Saturday is always a difficult blogging day. The kids and the spouse are underfoot, and I don’t have my usual rhythm of sitting down immediately after they leave for school and work. Instead, it’s “Mommy this” or “Bookworm that,” sentence openings that always scatter my thoughts to the four corners. Since I haven’t had the chance yet to limber up my brain this morning, I’m going to start with some light blogging, on a light subject: Sequels.
When I like an author, I like to read any other books the author might have written. And when an author I like has written a series, I’m all over it. A moment here for a definition: to me, a series comprises a set of books, written by the same author, that follow the same characters through a grand adventure, with the last book being the culmination of the sequence. Each later book is the sequel to the previously written book. Some of my favorite series, dating back over the years to my childhood are:
I also like books in which an author recycles good characters, something that’s fairly typical in murder mysteries. Thus, I love Lord Peter Wimsey, in the Dorothy Sayer’s books, and can happily read and re-read Agatha Christie Hercule Poirot and Jane Marple books. If one goes for incredibly clever, wacky fantasy, one can’t do better than Jasper Fforde’s Tuesday Next or Nursery Crimes mysteries. The characters’ predictability is soothing, and I always enjoy the author’s voice.
That last phrase is key: “the author’s voice.” Whether I’m reading a series of books, taking a set of characters from beginning to end in a grand adventure, or separate books that nevertheless revolve around one or more of the same characters, the link is the author. No one else can have the same vision of the character as the character’s creator.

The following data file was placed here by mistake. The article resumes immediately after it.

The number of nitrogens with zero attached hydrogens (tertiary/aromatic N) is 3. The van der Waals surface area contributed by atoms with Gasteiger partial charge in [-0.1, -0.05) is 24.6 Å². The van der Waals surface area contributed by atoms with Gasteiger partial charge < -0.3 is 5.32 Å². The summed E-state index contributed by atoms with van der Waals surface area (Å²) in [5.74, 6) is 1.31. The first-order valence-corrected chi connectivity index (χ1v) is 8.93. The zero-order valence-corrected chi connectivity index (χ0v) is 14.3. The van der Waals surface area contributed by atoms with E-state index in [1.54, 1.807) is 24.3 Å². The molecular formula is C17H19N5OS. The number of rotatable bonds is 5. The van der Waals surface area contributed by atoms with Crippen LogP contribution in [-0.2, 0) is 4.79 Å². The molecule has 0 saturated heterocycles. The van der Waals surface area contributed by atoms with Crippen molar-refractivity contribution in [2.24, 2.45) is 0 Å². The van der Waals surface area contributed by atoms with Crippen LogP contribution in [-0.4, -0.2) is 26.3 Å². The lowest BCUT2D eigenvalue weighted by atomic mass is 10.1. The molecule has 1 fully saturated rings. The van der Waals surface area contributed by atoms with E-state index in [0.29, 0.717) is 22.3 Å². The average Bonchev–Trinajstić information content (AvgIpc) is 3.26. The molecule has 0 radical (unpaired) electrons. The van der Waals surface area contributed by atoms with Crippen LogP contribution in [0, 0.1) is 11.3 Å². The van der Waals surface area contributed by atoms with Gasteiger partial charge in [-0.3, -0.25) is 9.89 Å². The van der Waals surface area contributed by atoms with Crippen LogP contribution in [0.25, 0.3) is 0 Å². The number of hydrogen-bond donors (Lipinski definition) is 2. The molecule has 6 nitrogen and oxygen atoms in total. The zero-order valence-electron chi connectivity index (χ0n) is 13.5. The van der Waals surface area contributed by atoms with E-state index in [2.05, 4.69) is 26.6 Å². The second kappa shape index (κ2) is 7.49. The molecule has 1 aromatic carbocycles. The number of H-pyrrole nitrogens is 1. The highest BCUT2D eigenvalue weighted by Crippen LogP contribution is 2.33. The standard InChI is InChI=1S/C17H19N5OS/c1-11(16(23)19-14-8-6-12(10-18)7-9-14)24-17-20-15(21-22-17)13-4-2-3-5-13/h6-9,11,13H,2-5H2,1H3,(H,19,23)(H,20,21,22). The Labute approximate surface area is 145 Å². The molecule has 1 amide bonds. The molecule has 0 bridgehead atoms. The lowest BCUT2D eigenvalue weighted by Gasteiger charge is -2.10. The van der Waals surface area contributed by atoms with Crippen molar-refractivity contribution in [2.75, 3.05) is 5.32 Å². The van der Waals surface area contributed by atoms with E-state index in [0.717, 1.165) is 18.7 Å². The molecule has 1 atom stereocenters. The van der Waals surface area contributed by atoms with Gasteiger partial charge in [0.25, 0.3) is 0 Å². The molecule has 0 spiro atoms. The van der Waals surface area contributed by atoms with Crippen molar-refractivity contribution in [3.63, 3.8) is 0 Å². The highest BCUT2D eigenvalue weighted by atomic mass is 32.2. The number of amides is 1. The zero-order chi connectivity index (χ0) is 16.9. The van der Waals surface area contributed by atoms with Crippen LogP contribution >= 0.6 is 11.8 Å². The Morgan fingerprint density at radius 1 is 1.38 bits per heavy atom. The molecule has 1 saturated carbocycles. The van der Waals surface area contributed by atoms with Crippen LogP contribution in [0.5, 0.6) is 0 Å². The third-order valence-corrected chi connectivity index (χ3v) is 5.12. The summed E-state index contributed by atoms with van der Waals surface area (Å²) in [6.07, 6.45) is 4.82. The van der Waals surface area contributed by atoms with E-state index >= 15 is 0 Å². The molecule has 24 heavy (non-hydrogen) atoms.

The reason I’m obsessing about this is because the Times has announced that there is a new and almost fitting sequel to one of the all time great books ever written: Gone With The Wind. The original book has gone out of fashion now, because of the really embarrassing and appalling racism, but it’s a rip-roaring good story about a headstrong woman, about the subjugation of women, and about one really passionate romance, distinguished by self-knowledge on one side (that’s Rhett), and no knowledge on the other side (that’s Scarlett). The new book (which Mitchell’s estate commissioned), is told from Rhett Butler’s point of view, and makes him a politically correct, noble figure. Rhett wasn’t. He had all the prejudices of his upbringing, but was an honest scalliwag, who was not impressed by the pieties of those surrounding him. That is, he wasn’t a PC prince, he was a cynic, albeit a charming and physically attractive one.
Because the new book’s author has a completely different vision of the character, this cannot be either a sequel, a prequel, or simply a book sharing the same lead character. Instead, it would have to fall into the category of books “inspired by” other books. This is something even the Times reviewer understands:
If one is to rescue Rhett for the modern reader, one must explain away this and several other details that Hollywood conveniently left out of the film. McCaig, the author of two other novels set during the Civil War period, was chosen by the Mitchell estate to write this sequel. He works hard to cleanse Rhett of the stains on his reputation that Mitchell considered compliments. That McCaig so admirably succeeds is both the strength and weakness of his tale and helps illustrate the risk of attempting a sequel to one of the most popular novels in history.
Frankly, I doubt I’ll read the book. I’m never comfortable seeing tried and true characters, fully realized by the original author, reshaped in another writer’s hands. (That’s why I can never get past the first chapter in all those novels that try to be sequels to Jane Austen books, or that try to tell the story of otherwise minor characters in those books. The voice is wrong, the value systems are usually different, and the whole thing invariably comes off flat, trite and coy.)